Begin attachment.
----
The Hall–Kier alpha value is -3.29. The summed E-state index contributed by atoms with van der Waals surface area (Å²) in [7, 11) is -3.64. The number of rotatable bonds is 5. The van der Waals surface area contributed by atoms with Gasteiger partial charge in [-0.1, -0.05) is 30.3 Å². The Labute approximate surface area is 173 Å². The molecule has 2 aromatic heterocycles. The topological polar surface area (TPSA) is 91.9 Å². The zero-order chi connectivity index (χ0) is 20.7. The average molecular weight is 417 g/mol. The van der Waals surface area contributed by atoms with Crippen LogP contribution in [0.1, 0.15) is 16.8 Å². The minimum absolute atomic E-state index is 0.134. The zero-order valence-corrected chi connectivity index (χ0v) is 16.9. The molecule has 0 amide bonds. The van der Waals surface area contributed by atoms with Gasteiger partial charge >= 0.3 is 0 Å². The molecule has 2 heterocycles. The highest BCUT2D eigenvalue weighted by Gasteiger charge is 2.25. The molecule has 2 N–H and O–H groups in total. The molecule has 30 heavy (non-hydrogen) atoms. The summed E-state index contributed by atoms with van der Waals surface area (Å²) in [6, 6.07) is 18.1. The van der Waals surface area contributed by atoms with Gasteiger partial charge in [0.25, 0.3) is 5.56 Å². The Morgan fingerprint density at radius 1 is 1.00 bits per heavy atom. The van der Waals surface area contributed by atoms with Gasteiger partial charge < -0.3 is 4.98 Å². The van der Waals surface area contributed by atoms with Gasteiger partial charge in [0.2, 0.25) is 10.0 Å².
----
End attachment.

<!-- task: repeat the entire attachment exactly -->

The Hall–Kier alpha value is -3.29. The summed E-state index contributed by atoms with van der Waals surface area (Å²) in [7, 11) is -3.64. The number of rotatable bonds is 5. The van der Waals surface area contributed by atoms with Gasteiger partial charge in [-0.1, -0.05) is 30.3 Å². The Labute approximate surface area is 173 Å². The molecule has 2 aromatic heterocycles. The topological polar surface area (TPSA) is 91.9 Å². The zero-order chi connectivity index (χ0) is 20.7. The average molecular weight is 417 g/mol. The van der Waals surface area contributed by atoms with Crippen LogP contribution in [0.1, 0.15) is 16.8 Å². The minimum absolute atomic E-state index is 0.134. The zero-order valence-corrected chi connectivity index (χ0v) is 16.9. The molecule has 0 amide bonds. The van der Waals surface area contributed by atoms with Gasteiger partial charge >= 0.3 is 0 Å². The molecule has 2 heterocycles. The highest BCUT2D eigenvalue weighted by Gasteiger charge is 2.25. The molecule has 2 N–H and O–H groups in total. The molecule has 30 heavy (non-hydrogen) atoms. The summed E-state index contributed by atoms with van der Waals surface area (Å²) in [6, 6.07) is 18.1. The van der Waals surface area contributed by atoms with Gasteiger partial charge in [0.25, 0.3) is 5.56 Å². The Morgan fingerprint density at radius 1 is 1.00 bits per heavy atom. The van der Waals surface area contributed by atoms with Gasteiger partial charge < -0.3 is 4.98 Å². The van der Waals surface area contributed by atoms with Gasteiger partial charge in [0.2, 0.25) is 10.0 Å².